State legislation linked to increase in HPV vaccination in teenage girls

1. A greater proportion of teenage girls initiated the human papillomavirus (HPV) vaccine series in states where the tetanus, diphtheria, and pertussis (Tdap) booster and/or the meningococcal vaccine were required for school entry.

2. State laws requiring HPV vaccination but allowing for exemptions for any reason have not been effective at increasing HPV vaccination coverage.

Study Rundown: The majority of cervical cancers, anal carcinomas, and oropharyngeal cancers are caused by high-risk HPV strains. Vaccines capable of preventing HPV-related cancers have been developed; however, their utility has been limited due to poor uptake. With the aim of determining policy recommendations to increase vaccination rates, authors compared HPV vaccination coverage in adolescent females aged 13 to 17 years across states with varying school entry vaccination requirements. This analysis took advantage of published school entry requirement data from the Immunization Action Coalition (2007-2012) and vaccination rates from the National Immunization Survey-Teen (NIS-Teen, 2008-2012). Using these resources, they also analyzed Tdap booster and meningococcal vaccination rates and assessed the possibility of a ‘spillover’ effect into HPV vaccination. Results were consistent with such an effect—Tdap and meningococcal vaccination requirements were associated with increased coverage against their specific targets in addition to HPV. In contrast, HPV-specific legislation was largely ineffective. A limitation of this study was its failure to account for confounding variables such as ethnicity, religion, parental education, and type of schooling (homeschooled teens and those attending private schools may not be subject to the same requirements). Nevertheless, considering the controversy surrounding direct HPV legislation, targeting the spillover effect from Tdap and meningococcal vaccination may be an effective strategy to increase HPV vaccination coverage. To this end, advocacy for meningococcal vaccination legislation and discussions with teens and parents about concomitant HPV vaccination initiation could have great clinical benefit.

Click to read the study, published today in Pediatrics

Relevant Reading: Overcoming barriers to low HPV vaccine uptake in the United States: Recommendations from the National Vaccine Advisory Committee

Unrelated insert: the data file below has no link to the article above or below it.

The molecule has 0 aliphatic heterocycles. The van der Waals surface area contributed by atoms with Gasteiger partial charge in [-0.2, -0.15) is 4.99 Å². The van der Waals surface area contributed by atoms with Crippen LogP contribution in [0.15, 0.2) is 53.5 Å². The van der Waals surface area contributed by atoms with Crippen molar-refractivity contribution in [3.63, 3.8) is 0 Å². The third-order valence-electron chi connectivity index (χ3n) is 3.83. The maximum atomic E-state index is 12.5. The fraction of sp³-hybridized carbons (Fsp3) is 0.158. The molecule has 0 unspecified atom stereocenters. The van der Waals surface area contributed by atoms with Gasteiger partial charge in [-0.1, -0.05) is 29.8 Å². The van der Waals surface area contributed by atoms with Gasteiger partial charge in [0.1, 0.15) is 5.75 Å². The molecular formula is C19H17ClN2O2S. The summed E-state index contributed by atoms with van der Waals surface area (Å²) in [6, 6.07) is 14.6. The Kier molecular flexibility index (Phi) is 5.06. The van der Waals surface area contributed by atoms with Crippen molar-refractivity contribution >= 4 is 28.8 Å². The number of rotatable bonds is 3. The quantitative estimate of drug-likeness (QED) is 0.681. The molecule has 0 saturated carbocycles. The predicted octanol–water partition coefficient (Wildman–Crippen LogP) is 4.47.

Study Author, Jennifer Moss, PhD talks to 2 Minute Medicine: Surveillance Research Program, Division of Cancer Control and Population Sciences, National Cancer Institute, Bethesda, Maryland.    

“When clinicians vaccinate their adolescent and young adult patients against human papillomavirus (HPV), they provide lifelong protection against several types of cancer. Most states require adolescents to receive other vaccines for school entry, but only a few states require HPV vaccination. It is safe and efficient for adolescents to receive the HPV vaccine during the same clinical encounter as the other vaccines required for school, so clinicians should encourage their patients to receive the vaccines on the same day.”

In-Depth [survey]: NIS-Teen vaccination data from 2008 to 2012 (surveying 99 921 adolescents in total) were analyzed in the context of school entry vaccination requirements published by the Immunization Action Coalition. Allowing time for new policies to take effect, 1-year lagged models were used to assess Tdap booster, meningococcal, and HPV vaccination coverage. Timeliness of vaccination (i.e., proportion of vaccinations by age 13) and a possible summer peak to meet school entry requirements were also studied. HPV coverage was based on vaccination initiation in teenage girls only, without consideration of series completion. While the number of states with Tdap and meningococcal vaccine requirements steadily increased from 2007 to 2012 (Tdap: 7 to 42 states, meningococcal vaccine: 0 to 14 states), Virginia and Washington D.C. were the only 2 with mandatory HPV vaccination from 2009 to 2012. Additionally, in contrast to the Tdap booster and meningococcal vaccine, for which state-required vaccination was associated with a >20 percentage point increase in vaccination coverage (95% CIs: 17 to 27 and 19 to 29 percentage points higher, respectively), HPV-specific state policies had very little impact on HPV vaccination coverage (95% CI: -6 to 7 percentage points difference). State-mandated Tdap and meningococcal vaccination was also associated with greater timeliness of HPV vaccination (Tdap 95% CI: 8 to 16 percentage point increase; meningococcal vaccine 95%CI: 5 to 14 percentage point increase). A greater proportion of HPV vaccines were administered during the summer months in states requiring Tdap boosters, the meningococcal vaccine, or the HPV vaccine compared to those without legislation.

Image: PD

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